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ORIGINAL ARTICLE
Year : 2016  |  Volume : 3  |  Issue : 2  |  Page : 80-85

Sugammadex and its effect on respiratory outcome in obstructive sleep apnea patients undergoing laproscopic bariatric surgery


Department of Anesthesia and Surgical Intensive Care, Alexandria University Hospital, Alexandria, Egypt

Correspondence Address:
Mohamed S Elhadidi
Department of Anesthesia and Surgical Intensive Care, Alexandria University Hospital, Alexandria, 21648
Egypt
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Source of Support: None, Conflict of Interest: None


DOI: 10.4103/2356-9115.189789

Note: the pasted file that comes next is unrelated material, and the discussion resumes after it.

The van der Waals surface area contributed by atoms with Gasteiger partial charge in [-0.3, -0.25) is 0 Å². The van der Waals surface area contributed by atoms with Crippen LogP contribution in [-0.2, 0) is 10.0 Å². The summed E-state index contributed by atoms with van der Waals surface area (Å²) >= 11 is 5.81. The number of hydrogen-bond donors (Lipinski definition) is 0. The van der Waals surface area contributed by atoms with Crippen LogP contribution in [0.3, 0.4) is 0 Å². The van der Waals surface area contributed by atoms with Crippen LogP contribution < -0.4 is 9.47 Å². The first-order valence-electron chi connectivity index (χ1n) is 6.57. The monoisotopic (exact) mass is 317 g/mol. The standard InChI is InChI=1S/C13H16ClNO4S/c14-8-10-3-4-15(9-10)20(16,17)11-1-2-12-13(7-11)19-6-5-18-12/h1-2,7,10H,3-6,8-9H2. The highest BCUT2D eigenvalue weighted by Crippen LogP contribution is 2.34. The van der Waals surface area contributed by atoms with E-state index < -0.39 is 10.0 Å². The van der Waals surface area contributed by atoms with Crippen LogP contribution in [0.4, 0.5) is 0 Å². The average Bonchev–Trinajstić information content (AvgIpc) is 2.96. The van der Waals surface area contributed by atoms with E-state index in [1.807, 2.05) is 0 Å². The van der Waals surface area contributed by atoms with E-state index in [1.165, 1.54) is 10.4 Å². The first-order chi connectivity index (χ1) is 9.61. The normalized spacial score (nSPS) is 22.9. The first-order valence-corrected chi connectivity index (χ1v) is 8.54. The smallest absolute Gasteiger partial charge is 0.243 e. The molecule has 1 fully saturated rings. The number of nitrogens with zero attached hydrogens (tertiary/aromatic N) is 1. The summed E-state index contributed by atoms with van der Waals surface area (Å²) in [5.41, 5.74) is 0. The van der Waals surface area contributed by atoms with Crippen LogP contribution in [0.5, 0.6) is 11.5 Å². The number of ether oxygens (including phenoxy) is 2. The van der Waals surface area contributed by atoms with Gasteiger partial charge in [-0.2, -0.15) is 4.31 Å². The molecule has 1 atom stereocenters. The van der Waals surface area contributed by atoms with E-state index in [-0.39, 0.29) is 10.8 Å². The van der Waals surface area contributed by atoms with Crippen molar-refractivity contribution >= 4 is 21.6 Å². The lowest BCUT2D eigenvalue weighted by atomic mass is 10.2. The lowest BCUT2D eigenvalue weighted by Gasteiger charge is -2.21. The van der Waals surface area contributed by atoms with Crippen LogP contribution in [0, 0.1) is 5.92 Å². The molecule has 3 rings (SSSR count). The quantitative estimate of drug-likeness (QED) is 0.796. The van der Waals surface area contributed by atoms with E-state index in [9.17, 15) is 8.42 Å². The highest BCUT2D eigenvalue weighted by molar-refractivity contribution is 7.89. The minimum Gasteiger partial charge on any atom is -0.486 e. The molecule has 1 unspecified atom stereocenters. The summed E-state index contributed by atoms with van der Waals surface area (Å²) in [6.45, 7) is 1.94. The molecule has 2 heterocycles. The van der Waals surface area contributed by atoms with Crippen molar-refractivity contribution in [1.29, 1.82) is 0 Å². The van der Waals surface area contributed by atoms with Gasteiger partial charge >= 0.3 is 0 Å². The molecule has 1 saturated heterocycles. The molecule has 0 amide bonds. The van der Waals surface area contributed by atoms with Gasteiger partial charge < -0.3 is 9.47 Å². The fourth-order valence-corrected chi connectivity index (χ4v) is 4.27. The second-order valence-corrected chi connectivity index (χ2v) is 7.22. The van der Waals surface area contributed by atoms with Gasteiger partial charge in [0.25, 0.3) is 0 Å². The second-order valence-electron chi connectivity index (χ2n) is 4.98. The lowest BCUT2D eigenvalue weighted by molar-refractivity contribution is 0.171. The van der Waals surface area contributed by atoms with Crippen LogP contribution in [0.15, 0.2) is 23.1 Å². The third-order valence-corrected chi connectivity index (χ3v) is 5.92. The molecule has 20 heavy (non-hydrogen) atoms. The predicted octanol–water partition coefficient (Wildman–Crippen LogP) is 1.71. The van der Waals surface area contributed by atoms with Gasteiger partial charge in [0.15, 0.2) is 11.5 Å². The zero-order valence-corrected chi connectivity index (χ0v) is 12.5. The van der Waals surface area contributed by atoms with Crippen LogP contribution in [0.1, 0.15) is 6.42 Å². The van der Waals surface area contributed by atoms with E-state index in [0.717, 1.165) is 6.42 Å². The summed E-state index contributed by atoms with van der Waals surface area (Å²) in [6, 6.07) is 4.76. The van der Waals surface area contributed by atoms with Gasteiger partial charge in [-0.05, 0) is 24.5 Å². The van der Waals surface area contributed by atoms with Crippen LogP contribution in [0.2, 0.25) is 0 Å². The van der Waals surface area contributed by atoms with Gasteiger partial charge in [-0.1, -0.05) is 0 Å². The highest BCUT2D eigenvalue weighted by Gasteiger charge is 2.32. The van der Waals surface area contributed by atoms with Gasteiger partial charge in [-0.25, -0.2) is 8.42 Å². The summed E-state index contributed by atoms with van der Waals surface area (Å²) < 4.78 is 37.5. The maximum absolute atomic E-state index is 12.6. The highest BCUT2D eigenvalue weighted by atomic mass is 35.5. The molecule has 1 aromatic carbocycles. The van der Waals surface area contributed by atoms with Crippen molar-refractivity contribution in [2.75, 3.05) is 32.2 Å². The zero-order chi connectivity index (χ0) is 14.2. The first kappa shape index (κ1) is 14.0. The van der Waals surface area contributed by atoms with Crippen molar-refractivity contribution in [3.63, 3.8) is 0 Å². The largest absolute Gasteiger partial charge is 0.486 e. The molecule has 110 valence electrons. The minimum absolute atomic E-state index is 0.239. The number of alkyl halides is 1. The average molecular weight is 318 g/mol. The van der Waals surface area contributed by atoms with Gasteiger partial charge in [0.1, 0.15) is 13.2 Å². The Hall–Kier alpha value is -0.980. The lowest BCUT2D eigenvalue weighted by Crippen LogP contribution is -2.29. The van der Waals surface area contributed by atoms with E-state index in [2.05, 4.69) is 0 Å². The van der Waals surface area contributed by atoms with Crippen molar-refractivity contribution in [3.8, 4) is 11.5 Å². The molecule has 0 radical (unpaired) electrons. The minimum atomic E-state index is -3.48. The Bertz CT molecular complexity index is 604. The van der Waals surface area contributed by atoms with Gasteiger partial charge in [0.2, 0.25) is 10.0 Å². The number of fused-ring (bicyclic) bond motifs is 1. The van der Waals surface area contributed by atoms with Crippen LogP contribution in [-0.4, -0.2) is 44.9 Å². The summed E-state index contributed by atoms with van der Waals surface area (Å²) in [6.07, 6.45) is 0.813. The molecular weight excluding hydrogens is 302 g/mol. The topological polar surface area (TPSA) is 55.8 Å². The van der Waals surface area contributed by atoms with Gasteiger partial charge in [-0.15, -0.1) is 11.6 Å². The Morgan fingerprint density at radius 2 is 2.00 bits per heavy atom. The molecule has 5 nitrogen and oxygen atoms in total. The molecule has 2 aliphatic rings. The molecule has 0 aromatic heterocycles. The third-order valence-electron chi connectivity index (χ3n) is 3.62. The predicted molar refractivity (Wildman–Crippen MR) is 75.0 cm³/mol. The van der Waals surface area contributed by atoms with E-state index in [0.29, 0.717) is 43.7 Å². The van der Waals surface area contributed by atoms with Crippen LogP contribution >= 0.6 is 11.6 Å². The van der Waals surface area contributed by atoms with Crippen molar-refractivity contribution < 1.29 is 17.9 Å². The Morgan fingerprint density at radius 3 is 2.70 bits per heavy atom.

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Background Obesity has clearly emerged as a worldwide epidemic, and because obesity is a well-recognized risk factor for the development of obstructive sleep apnea (OSA), physicians will undoubtedly encounter patients with OSA undergoing surgery. The increased incidence of postoperative respiratory problems in patients with OSA could be explained by the depressive effects of narcotics as well as other anesthetic drugs on the function of the upper airway muscles. Anesthesia may also attenuate the ventilatory response to airway obstruction and abolish normal response to hypoxia and hypercapnia. Aim The aim of this work was to evaluate sugammadex and its effect on the respiratory outcome in OSA patients undergoing laparoscopic bariatric surgery. Patients and methods Patients were included in the study after obtaining informed written consent (IRB NO: 000007555-FWA NO: 00015712). Inclusion criteria were as follows: age between 18 and 55 years, obesity (BMI>40), known OSA case with mild-to-moderate apnea–hypopnea index (<30), and scheduled for laparoscopic bariatric surgery under general anesthesia with rocuronium. Neuromuscular function monitoring was continued until the end of surgical procedure and at least 10 min after the train of four (TOF) ratio of 0.9. Anesthesia was maintained with sevoflurane. At the end of surgery and emergence of anesthesia, sugammadex group patients received 2 mg/kg ideal body weight sugammadex according to their ideal body weight, and the neostigmine group received neostigmine 50 μg/kg plus atropine 10 μg/kg. The time from start of sugammadex or neostigmine administration to recovery of the TOF ratio to 0.9 was calculated. All patients were extubated at TOF ratio of 0.9. They were monitored in the recovery room for 120 min after extubation. Oxygen saturation, respiratory rate, heart rate, and blood pressure were routinely monitored. Patients were placed in 30° head-up position. The patients were also monitored for the appearance of any sign of reoccurrence of muscle weakness and respiratory distress. Results The mean time for recovery to TOF of 0.9 was recorded from the time of administration of the drug. It was shorter in the sugammadex group than that in the neostigmine group. As regards the vital signs of both groups in the postoperative period, vitals were relatively stable in the sugammadex group, whereas there were significant tachypnea, hypoxia, and tachycardia in the other group. Respiratory distress signs were much more frequent in the neostigmine group than in the sugammadex group. This concludes that sugammadex may improve the postoperative respiratory outcome in OSA patients undergoing baraiatric surgery. Conclusion Sugammadex may improve the postoperative respiratory outcome in OSA patients undergoing baraiatric surgery.


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